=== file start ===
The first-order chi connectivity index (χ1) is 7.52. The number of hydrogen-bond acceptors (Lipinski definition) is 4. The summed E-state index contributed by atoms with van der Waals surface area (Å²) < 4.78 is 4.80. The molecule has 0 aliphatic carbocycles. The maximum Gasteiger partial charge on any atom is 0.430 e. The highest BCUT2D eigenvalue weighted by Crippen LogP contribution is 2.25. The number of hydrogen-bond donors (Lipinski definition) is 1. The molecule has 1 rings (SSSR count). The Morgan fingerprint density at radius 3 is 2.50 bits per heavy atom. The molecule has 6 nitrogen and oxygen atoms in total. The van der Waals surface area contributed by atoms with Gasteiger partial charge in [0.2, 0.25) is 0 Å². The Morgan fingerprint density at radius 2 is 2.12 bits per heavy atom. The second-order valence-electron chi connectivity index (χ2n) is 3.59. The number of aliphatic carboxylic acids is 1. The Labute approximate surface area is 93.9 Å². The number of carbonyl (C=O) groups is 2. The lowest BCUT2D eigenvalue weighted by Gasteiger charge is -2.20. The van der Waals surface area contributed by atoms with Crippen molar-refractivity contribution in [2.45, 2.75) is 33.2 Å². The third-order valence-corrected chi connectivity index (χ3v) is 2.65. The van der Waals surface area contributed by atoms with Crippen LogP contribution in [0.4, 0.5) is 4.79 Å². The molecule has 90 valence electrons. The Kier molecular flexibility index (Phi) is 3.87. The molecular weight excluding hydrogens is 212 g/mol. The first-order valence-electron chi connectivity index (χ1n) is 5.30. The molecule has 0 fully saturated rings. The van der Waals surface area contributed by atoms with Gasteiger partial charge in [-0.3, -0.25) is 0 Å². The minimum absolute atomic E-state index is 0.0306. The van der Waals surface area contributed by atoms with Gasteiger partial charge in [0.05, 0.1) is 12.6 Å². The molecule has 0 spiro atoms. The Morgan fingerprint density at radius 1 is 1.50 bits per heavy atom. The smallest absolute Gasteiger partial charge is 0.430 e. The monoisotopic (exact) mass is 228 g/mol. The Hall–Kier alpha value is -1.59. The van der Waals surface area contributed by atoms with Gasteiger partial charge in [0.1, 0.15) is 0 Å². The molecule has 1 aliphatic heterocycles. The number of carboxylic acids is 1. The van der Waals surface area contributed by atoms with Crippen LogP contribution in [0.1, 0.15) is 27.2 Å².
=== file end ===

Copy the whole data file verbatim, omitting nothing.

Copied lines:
The first-order chi connectivity index (χ1) is 7.52. The number of hydrogen-bond acceptors (Lipinski definition) is 4. The summed E-state index contributed by atoms with van der Waals surface area (Å²) < 4.78 is 4.80. The molecule has 0 aliphatic carbocycles. The maximum Gasteiger partial charge on any atom is 0.430 e. The highest BCUT2D eigenvalue weighted by Crippen LogP contribution is 2.25. The number of hydrogen-bond donors (Lipinski definition) is 1. The molecule has 1 rings (SSSR count). The Morgan fingerprint density at radius 3 is 2.50 bits per heavy atom. The molecule has 6 nitrogen and oxygen atoms in total. The van der Waals surface area contributed by atoms with Gasteiger partial charge in [0.2, 0.25) is 0 Å². The Morgan fingerprint density at radius 2 is 2.12 bits per heavy atom. The second-order valence-electron chi connectivity index (χ2n) is 3.59. The number of aliphatic carboxylic acids is 1. The Labute approximate surface area is 93.9 Å². The number of carbonyl (C=O) groups is 2. The lowest BCUT2D eigenvalue weighted by Gasteiger charge is -2.20. The van der Waals surface area contributed by atoms with Crippen molar-refractivity contribution in [2.45, 2.75) is 33.2 Å². The third-order valence-corrected chi connectivity index (χ3v) is 2.65. The van der Waals surface area contributed by atoms with Crippen LogP contribution in [0.4, 0.5) is 4.79 Å². The molecule has 90 valence electrons. The Kier molecular flexibility index (Phi) is 3.87. The molecular weight excluding hydrogens is 212 g/mol. The first-order valence-electron chi connectivity index (χ1n) is 5.30. The molecule has 0 fully saturated rings. The van der Waals surface area contributed by atoms with Gasteiger partial charge in [-0.3, -0.25) is 0 Å². The minimum absolute atomic E-state index is 0.0306. The van der Waals surface area contributed by atoms with Gasteiger partial charge in [0.05, 0.1) is 12.6 Å². The molecule has 0 spiro atoms. The Morgan fingerprint density at radius 1 is 1.50 bits per heavy atom. The smallest absolute Gasteiger partial charge is 0.430 e. The monoisotopic (exact) mass is 228 g/mol. The Hall–Kier alpha value is -1.59. The van der Waals surface area contributed by atoms with Gasteiger partial charge in [0.1, 0.15) is 0 Å². The molecule has 1 aliphatic heterocycles. The number of carboxylic acids is 1. The van der Waals surface area contributed by atoms with Crippen LogP contribution in [0.1, 0.15) is 27.2 Å².